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How to Keep Cobra Pose From Being a Pain In The Neck

When practiced appropriately, Cobra Pose and all of its fantastic variations can be an important exercise for creating and maintaining back and neck health. If you practice it incorrectly, however, you can create the very neck issues you’re trying to prevent. Below are five ways you can practice Cobra while protecting your neck.

  • Lead with your collar bones, not with your chin. The origin of motion (the place where the movement starts) should be your low back, not your neck. The photos below show a Yogi leading with her chin, and another practicing correctly. Most students find the right motion if I tell them to imagine they’re leading with their collarbones.

Correct form

Student incorrectly leading with her chin

  • Extend out through the crown of your head as you lift. Extending through the spine (called intervertebral extension) increases the space between your vertebra and prevents that pinching sensation at the base of your neck. It also engages and strengthens neck muscles in a more effective way.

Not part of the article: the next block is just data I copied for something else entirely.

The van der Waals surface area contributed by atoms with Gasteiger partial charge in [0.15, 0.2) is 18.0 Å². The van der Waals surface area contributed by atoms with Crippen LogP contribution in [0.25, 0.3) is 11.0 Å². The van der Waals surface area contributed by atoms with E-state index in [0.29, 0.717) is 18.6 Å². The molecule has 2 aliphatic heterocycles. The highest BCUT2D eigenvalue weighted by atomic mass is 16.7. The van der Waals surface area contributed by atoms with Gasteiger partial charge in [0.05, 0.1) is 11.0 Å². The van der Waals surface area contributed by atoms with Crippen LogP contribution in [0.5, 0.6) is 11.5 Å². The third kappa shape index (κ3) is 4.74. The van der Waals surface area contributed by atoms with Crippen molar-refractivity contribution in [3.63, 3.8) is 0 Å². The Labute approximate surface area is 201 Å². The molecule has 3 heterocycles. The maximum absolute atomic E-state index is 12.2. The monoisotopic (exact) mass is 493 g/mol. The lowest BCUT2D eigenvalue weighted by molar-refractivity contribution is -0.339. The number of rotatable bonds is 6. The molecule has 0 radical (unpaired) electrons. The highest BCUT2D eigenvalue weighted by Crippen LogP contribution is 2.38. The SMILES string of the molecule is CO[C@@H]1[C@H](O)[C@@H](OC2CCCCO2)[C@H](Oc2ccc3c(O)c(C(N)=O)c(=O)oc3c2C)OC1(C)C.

• Turn your head as you lower, not as you lift. As you lift up into Cobra Pose, your eyes should point toward your mat, not toward the ceiling, and certainly not to either side of the room. Turn your head only after you have started lowering back to the floor. The photo below shows a person practicing with her head in the incorrect position.

  • Don’t lift your chin, or if you do, lift it at the very end of your inhale, after you have fully extended your spine. Most yogis would be best served if they kept their neck in a neutral position. Experienced yogis can lift the chin a little to stretch the throat, but only at the very end of the movement.
  • On the other hand, don’t overly tuck your chin, either. Students often interpret “don’t lift your chin” as “squash your chin to the pit of your throat.” Keeping the chin in a tucked position places extra strain on the very muscles you’re trying to protect. You should be able to hold an object about the size of a Granny Smith apple between your chin and your throat. The student below is holding her chin in an inappropriate position.

If you have neck issues (or even if you don’t!) give these tips try and let me know what you think. I hope that they help.

Namaste

Tracy Weber

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